Security Writer Is The Target Of The Biggest Hacker Attack Ever

According to reports, last week an unknown party has hacked and taken offline the website of security writer Brian Krebs in what seems the biggest DDoS attack online ever.

Security Writer Faces Biggest Hacker Attack

Engadget reports that a massive distributed denial of service (DDoS) attack consisting of 620 Gbps of non-stop data has been targeting the Krebs' website as revenge for exposing by him of two major sellers of cyberattack tools. The two hackers exposed have since been arrested.

Krebs has been able to get back online only after taking advantage of the Project Shield provided by Google. Project Shield protects journalists against such censorship campaigns of denial of service attacks.

Akmai, Krebs' previous anti-DDoS provider, had to drop him because a sustained attack on that level would have cost the company "millions," according to The Boston Globe

Security experts believe that the campaign directed against Krebs, while being very intense, might not have required an elaborate effort. Krebs himself believes that the hackers took advantage of a botnet made up of compromised Internet of Things devices like security cameras, home internet routers and DVRs.

The known security vulnerability of many of the IoS devices is the fact that they have poor or even unchangeable passwords. According to Forbes, Krebs isn't alone in being targeted. There are many victims of the same unnamed hacker crew, including French hosting giant OVH. A post on Twitter explains how the French web host has been attacked recently by using similar tactics.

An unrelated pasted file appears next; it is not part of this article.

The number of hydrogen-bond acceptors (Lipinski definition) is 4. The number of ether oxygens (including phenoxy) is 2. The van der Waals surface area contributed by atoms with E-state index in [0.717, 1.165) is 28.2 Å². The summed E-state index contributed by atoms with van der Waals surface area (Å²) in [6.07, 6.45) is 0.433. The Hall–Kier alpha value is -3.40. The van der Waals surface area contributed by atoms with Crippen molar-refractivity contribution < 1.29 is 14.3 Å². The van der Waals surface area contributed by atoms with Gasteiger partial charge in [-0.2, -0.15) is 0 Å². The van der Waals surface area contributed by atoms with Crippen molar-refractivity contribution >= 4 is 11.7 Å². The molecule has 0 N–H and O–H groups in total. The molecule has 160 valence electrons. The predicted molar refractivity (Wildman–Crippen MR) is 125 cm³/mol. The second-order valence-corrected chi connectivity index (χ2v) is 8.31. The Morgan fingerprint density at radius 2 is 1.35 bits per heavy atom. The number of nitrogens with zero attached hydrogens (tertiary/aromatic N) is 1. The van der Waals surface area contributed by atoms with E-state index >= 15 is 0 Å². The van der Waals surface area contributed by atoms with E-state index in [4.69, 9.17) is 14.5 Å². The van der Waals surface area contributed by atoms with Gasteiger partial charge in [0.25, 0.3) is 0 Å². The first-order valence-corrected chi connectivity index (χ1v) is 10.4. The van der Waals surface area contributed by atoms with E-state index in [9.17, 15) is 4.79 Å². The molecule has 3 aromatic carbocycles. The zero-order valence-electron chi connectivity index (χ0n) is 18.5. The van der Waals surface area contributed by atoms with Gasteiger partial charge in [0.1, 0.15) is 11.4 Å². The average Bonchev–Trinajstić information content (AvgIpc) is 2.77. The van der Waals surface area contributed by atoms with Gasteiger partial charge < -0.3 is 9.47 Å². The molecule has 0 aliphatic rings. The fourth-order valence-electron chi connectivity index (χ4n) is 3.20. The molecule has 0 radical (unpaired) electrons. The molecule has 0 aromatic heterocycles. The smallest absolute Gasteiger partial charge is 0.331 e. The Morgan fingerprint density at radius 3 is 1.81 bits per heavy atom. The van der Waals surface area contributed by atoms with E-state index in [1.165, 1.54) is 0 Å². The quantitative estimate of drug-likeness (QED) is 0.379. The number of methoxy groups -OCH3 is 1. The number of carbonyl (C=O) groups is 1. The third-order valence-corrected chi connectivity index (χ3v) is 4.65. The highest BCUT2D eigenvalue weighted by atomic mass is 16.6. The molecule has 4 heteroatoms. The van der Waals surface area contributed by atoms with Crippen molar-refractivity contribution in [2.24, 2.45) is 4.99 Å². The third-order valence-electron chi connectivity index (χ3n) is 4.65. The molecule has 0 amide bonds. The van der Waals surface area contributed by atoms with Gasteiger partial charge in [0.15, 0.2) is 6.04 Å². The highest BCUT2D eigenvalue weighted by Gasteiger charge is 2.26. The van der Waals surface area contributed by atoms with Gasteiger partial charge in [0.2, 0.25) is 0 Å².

Another possibility is that the hackers used spoofing, a hacking technique that magnifies attacks by tricking computers and devices into sending reply messages to the victim. But no matter the hacking technique employed, the incident shows the dangers to free speech.

It's relatively common to face a censorship campaign, and the cost of defending against that campaign can be prohibitive. According to one anti-DDoS service, an Akamai-level defense would cost Krebs over $150,000 per year. For a small-scale news outfit is almost impossible to afford that kind of protection.

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